It’s so easy to make vegetable lo mein, a Chinese restaurant favorite, and this homemade version is lighter and less heavy on the oil. Make this with a half a cabbage or use prepared coleslaw to make the recipe even more of a snap. Broccoli, green beans, and mushrooms mingle deliciously with noodles. Make sure to see the variations at the end of the recipe.
As shown in the photos, you can make a succotash with an Asian spin combining corn and edamame. No recipe needed — just combine two veggie in more or less equal amounts; drizzle in a little sesame oil and season with salt and pepper. If you’d like, add a simple crisp salad to the meal. dressed in bottled or homemade sesame-ginger dressing.
Recipe adapted from Plant Power by Nava Atlas. Photos by Hannah Kaminsky.
- 8 ounces spaghetti, udon, or soba noodles
- 1 tablespoon safflower or other high-heat vegetable oil
- 2 teaspoons dark sesame oil, optional (but highly recommended)
- 1/2 small head green or napa cabbage, cut into long, narrow shreds (or see shortcut in Notes)
- 2 cups small broccoli florets 2 cups fresh green beans, trimmed and cut in half (see Notes)
- 1 cup sliced mushrooms, optional
- 3 to 4 scallions, cut into 1-inch-long segments
- Reduced-sodium soy sauce, tamari, or teriyaki marinade, to taste
- Freshly ground pepper to taste
- Cook the noodles according to package directions in plenty of rapidly simmering water until al dente, then drain.
- Meanwhile, heat the oil and 1 teaspoon of the sesame oil in a stir-fry pan (or replace one or both with broth). Add the cabbage, broccoli, and green beans. Cover and cook for 2 to 3 minutes.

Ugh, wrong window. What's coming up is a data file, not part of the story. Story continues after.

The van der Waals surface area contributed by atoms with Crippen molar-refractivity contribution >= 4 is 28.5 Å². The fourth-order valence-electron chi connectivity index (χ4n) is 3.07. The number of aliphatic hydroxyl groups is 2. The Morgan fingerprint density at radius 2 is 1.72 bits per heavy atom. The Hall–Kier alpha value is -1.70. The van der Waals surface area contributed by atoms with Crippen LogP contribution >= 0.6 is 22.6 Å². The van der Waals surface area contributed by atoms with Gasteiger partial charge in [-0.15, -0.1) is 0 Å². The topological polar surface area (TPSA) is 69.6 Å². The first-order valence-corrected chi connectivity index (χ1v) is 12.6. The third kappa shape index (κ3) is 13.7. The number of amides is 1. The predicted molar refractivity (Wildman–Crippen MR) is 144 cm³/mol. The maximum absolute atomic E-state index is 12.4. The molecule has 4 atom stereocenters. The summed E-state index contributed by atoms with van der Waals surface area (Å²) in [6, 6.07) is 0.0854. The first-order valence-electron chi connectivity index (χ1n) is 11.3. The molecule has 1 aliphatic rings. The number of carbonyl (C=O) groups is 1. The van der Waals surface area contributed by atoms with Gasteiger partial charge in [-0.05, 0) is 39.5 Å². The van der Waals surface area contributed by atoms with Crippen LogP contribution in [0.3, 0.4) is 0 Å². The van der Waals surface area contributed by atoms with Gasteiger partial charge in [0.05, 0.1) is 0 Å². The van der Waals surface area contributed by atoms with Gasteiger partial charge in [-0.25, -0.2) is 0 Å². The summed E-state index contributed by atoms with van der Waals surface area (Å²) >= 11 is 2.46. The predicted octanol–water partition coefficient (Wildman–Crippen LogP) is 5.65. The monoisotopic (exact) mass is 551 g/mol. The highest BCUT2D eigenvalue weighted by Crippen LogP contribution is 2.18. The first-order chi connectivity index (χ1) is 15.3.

- Add the mushrooms and scallions and stir-fry over medium-high heat for 5 minutes or until the vegetables are just tender-crisp. Add a small amount of additional broth or water, just enough to keep the pan moist.
- Add the cooked noodles to the stir-fry pan and toss together. Add the remaining teaspoon of sesame oil, if using, then season with soy sauce and grind in pepper to taste. Serve at once.
When you’re in a hurry, you can substitute 8 ounces of preshredded coleslaw (preferably with carrots included) for the green or napa cabbage.
Fresh, slender green beans are hard to come by for much of the year, so I give you my full blessing to use frozen organic whole baby green beans, which are consistently excellent — and also save you the time and trouble of trimming the ends.
- Use whatever you’ve got in the fridge in place of or additional to some of the veggies listed here —romaine lettuce, mung bean sprouts, and/or bok choy in place of cabbage; broccoli rabe or Chinese broccoli instead of regular broccoli — it’s all good!
- Turn this into a heartier dish by adding 8 ounces seitan, cut into narrow strips, along with the other ingredients in the first step.